- Accidental drug deaths involving methamphetamine have increased significantly since 2010 jumping from 88 deaths in 2010 to 101 in 2011 and early estimates indicate that deaths involving the drug were as high as 170 in 2013
- Use of crystal methamphetamine (“ice”) among injecting drug users has jumped by 52 per cent in the past 10 years
- 62 per cent of injecting drug users reported using ice in the past six months
- Around 20 per cent of recreational psychostimulant users reported taking ice in the last six months with the group much more likely to use speed powder
- The biggest increase in ice use was reported in Victoria and the ACT, with use in those states now equal to the level of ice use in NSW
- Frequency of ice use among the national sample of people who inject drugs increased from fortnightly to close to weekly
- In the ACT those who use ice report taking it twice a week; in NSW more than once a week, and in Victoria fortnightly
Deaths involving methamphetamine have been steadily increasing since 2010 and its use among injecting drug users has increased by 50 per cent over the past 10 years, according to research from the National Drug and Alcohol Research Centre at UNSW.
The Centre’s analysis of accidental death involving methamphetamine has found that 101 accidental drug induced deaths in 2011 (the latest year for which figures are available) involved the drug -- up from 85 in 2011. Early estimates indicate that as many as 170 drug induced deaths involved methamphetamine in 2013.
Another report by the Centre also released today, surveying people who inject drugs, the Illicit Drug Reporting System (IDRS), found 61 per cent of the 898 users surveyed in 2014 had used ice in the last six months, up from 55 per cent in 2013.
The change seen in the reports are supported by treatment data collected by the Australian Institute of Health and Welfare which indicate that the proportion of drug treatment episodes amphetamines have been increasing over time and that people aged 20 to 29 are experiencing the highest rates of acute and chronic harms related to their amphetamine use.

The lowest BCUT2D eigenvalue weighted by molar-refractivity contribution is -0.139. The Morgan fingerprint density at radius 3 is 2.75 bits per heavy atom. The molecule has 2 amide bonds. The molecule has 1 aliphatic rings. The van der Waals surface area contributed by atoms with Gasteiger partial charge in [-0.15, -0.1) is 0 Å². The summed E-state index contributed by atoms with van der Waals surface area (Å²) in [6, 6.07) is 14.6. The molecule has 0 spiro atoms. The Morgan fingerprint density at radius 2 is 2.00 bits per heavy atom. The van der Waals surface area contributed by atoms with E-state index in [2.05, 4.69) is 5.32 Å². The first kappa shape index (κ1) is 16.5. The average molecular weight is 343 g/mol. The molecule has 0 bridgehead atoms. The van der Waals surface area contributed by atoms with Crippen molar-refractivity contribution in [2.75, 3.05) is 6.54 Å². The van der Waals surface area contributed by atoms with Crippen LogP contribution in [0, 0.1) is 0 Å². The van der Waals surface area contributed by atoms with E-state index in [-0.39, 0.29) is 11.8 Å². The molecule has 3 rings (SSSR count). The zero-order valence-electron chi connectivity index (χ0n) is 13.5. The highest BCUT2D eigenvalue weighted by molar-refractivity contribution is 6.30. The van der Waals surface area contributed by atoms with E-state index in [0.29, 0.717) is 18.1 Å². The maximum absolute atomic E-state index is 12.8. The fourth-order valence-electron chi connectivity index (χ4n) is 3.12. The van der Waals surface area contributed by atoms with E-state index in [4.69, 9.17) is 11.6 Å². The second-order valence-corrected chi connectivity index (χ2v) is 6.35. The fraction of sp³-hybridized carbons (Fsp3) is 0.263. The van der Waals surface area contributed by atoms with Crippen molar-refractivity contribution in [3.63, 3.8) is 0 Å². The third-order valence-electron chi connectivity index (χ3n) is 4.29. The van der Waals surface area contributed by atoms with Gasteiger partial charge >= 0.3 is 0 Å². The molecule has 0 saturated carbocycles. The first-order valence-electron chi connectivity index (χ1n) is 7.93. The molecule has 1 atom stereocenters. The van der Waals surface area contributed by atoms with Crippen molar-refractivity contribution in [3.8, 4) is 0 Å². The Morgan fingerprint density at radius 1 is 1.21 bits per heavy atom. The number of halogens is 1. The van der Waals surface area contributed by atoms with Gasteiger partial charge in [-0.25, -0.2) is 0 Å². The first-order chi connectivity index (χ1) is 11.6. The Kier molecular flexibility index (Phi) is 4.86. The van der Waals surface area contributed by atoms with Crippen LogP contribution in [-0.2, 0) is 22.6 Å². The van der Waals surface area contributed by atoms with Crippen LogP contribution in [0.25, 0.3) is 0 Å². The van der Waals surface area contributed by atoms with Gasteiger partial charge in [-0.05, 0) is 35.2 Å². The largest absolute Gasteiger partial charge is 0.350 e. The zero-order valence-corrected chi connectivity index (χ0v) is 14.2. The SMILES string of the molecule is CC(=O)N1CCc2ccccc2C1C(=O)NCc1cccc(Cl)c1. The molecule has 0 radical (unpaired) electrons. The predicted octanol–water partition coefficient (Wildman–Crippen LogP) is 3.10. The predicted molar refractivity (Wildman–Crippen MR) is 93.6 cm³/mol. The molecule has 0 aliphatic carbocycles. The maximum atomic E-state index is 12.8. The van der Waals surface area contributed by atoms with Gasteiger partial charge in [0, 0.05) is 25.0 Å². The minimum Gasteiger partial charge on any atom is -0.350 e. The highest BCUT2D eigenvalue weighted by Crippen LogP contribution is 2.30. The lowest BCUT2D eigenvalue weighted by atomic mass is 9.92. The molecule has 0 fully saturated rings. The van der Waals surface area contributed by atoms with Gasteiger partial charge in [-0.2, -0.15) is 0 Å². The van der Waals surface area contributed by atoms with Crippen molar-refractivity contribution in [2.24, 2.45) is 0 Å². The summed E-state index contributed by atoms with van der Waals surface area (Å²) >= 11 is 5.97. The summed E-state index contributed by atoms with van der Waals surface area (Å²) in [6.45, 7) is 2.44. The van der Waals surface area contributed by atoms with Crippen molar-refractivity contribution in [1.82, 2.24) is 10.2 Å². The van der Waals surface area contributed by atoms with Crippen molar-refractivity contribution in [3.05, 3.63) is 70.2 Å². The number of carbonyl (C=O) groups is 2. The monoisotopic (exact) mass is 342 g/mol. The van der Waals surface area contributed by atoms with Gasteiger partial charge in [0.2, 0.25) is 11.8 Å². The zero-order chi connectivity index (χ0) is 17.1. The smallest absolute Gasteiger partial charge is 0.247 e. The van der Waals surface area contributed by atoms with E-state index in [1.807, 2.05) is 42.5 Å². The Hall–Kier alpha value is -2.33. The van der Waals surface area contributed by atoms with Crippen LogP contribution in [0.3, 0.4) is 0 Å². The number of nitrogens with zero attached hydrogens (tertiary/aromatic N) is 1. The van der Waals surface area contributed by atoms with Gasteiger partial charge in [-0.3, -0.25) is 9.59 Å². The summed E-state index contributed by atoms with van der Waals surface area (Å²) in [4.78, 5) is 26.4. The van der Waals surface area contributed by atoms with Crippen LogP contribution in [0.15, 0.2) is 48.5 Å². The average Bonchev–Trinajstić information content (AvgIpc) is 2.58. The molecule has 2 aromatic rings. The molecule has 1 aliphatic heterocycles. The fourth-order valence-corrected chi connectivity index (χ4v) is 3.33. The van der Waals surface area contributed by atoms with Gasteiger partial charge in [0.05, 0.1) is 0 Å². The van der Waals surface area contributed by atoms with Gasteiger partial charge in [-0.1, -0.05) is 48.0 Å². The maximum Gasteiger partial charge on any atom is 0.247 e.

Chief investigator of the studies, UNSW Associate Professor Lucy Burns, said the reports indicated a complicated picture of ice use in Australia but the increases in deaths warranted a vigilant approach to monitoring trends and to treatment and prevention.
“The Australian Government’s 2013 National Drug Strategy Household Survey (NDSHS) found that while levels of methamphetamine use in the general population had not changed since 2010, there had been a marked shift to ice as the preferred form of methamphetamine. Of the 2.1 per cent of the general population who reported recent methamphetamine use in 2013, over 50 per cent had used it in crystal form, up from 21.7 per cent in 2010, said Dr Burns.
“It is clear that there has been a change in use of the drug and we are now seeing increasing harms in terms of related deaths, amphetamine related hospital presentations and treatment episodes,” she said.
“What is not clear at this stage is whether the main change is a change in use among people already using drugs or whether new users are coming onto the market.
“We are increasing our monitoring of these trends and clearly our treatment and prevention effort needs to be evaluated to match changing needs.”
Dr Burns said the data from the two national surveys of drug users served as an early warning system of changes in drug trends.
“We need to pay constant attention to the trends in use of drugs so health and treatment services have the most up to date information possible to help them plan effective services,” Dr Burns said.